Davia Cranshaw says women more than men criticize her for being bisexual. (Courtesy photo)

Atlanta bisexuals talk criticism from gay people, loving regardless of gender

“It’s just a phase.” “It doesn’t exist.” “They’re confused.”

These are common phrases that often come up in conversations many have heard — or discussed — at one point or another about bisexuality.

For Shawn Black, 42, the owner of Mirar Salon in the Old Fourth Ward, identifying as bisexual is something he’s become more comfortable with as he’s gotten older.

“I think I’ve only realized just now that it was finally OK to say that bisexuality is real and not just a way people use to help themselves feel better,” he says.

Black dated women until he was in his 20s, but said things were different with men. “I never quite ever got the thrill like falling in love with men, so I just sort of tapered off with the women,” he says. “I felt they deserved to be with someone who feels passionate about them.”

While he never completely lost interest in women, he was hesitant to let it be known. “I felt with the gay liberation of the past several decades, that it was unhelpful not to claim to be gay,” he says.

He admits he’s had trouble relating to his “100 percent gay” friends as he calls them, especially when they joke or act disgusted by a woman’s body.

“We came from our moms, we have sisters or female cousins whom we want someone to love, so I thought they were being a little insulting to women,” he says.

‘At 26, I don’t think it’s a phase’

Davia Cranshaw, 26, identifies as bisexual and says that while she’s had sex and been in relationships with many women, she prefers the company of men. However, she gets a unique glimpse into the dating traits of both genders.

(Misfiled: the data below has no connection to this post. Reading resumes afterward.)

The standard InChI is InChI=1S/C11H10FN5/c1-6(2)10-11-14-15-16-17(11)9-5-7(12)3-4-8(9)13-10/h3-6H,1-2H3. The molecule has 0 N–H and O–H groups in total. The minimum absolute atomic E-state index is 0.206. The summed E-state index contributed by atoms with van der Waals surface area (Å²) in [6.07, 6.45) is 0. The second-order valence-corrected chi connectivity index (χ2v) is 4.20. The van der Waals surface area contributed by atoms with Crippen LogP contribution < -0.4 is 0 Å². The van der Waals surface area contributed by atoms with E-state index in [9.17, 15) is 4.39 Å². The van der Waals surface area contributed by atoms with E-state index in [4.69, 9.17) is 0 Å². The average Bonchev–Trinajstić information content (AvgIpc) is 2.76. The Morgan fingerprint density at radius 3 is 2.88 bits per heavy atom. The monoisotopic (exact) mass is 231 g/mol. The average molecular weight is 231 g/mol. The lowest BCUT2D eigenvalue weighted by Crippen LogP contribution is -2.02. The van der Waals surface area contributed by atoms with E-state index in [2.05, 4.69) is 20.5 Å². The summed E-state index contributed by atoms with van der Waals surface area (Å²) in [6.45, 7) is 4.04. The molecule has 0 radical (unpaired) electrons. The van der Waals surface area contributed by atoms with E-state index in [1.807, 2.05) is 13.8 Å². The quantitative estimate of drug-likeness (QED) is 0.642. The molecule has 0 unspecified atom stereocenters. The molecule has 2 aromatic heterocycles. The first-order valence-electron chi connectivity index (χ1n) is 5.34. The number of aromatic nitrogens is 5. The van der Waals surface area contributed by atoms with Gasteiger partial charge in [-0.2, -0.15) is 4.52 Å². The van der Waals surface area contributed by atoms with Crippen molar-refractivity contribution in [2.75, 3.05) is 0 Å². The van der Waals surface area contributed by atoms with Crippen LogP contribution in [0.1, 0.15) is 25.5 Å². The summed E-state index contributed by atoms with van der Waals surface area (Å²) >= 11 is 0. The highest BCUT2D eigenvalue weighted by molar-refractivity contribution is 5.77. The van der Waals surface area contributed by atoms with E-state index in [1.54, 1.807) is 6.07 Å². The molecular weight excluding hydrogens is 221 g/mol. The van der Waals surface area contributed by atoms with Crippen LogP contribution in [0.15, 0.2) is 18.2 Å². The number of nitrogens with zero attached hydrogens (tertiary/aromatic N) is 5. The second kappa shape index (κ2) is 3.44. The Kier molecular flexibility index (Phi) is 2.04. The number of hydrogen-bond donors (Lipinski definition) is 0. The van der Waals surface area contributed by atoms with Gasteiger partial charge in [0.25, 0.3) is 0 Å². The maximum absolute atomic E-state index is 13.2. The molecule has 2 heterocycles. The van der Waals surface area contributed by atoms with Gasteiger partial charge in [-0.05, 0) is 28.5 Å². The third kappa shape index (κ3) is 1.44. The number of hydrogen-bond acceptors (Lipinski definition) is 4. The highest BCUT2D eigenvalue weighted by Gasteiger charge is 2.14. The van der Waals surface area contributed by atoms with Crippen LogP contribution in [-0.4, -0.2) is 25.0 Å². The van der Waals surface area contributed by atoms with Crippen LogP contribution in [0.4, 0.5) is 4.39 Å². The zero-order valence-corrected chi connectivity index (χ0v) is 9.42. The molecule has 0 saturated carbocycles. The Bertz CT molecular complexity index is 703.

“I have had longer relationships with men than I have had with women,” she says. “But I’ve had more relationships with women, probably because women are more comfortable committing.”

Females are the ones who most often criticize Cranshaw for identifying as bisexual, she says. “They’re thinking that it’s more of a phase, but at 26 I don’t think it’s a phase,” she says. “That’s probably why I date more men than I do women, because I get so much criticism when I talk to women.”

Cranshaw found comfort from an interesting source when she was coming to terms with her sexuality.

“If you’ve ever seen [the movie] ‘Chasing Amy,’ the way that she perceives love and how you shouldn’t fixate yourself on a specific gender pushed me to be more comfortable with being bisexual,” she says.

On her online dating profile, Cranshaw is “out” as bisexual. But doesn’t typically bring up the matter to dates she’s met through other avenues and she’s careful about making comments about how attractive she thinks other people are depending on who she is with.

“It’s funny because when I’m with men, I point out women I find attractive, but when I’m with women I don’t point out men I find attractive,” she says. “But men do find it kind of weird though.”

‘More attracted to humans regardless of gender’

Scott Ritchie, 43, only uses the term bisexual if he needs to, “if that’s what people understand easier,” he says. But he prefers the terms queer or pansexual. The difference between bisexual and pansexual is that bisexual typically means being attracted to both sexes, while pansexual is a more broad term that could also include attraction to intersex people, transgender men, transgender women and others.

“I’m more attracted to humans regardless of their gender identity or body parts or sexual identity,” he says.

And he has heard his fair share of the usual criticism from people about it. “That I haven’t made up my mind, I need to get off the fence, that it’s almost like it’s this closet identity that you still haven’t come fully out yet,” he says. “That bisexuality or pansexuality is a resting place in-between until you’ve made your full decision one way or the other.”

Ritchie’s sexuality hasn’t made his love life any easier either. But he says online dating has made people more up front about things like this, so it’s gotten better.

And while he’s dated both men and women lately, his longterm relationships have been more with women.

“For me, I’m trying to figure out if it’s socialization or if I tend to prefer women and fem guys,” he says. “I think it’s a little combination of both.”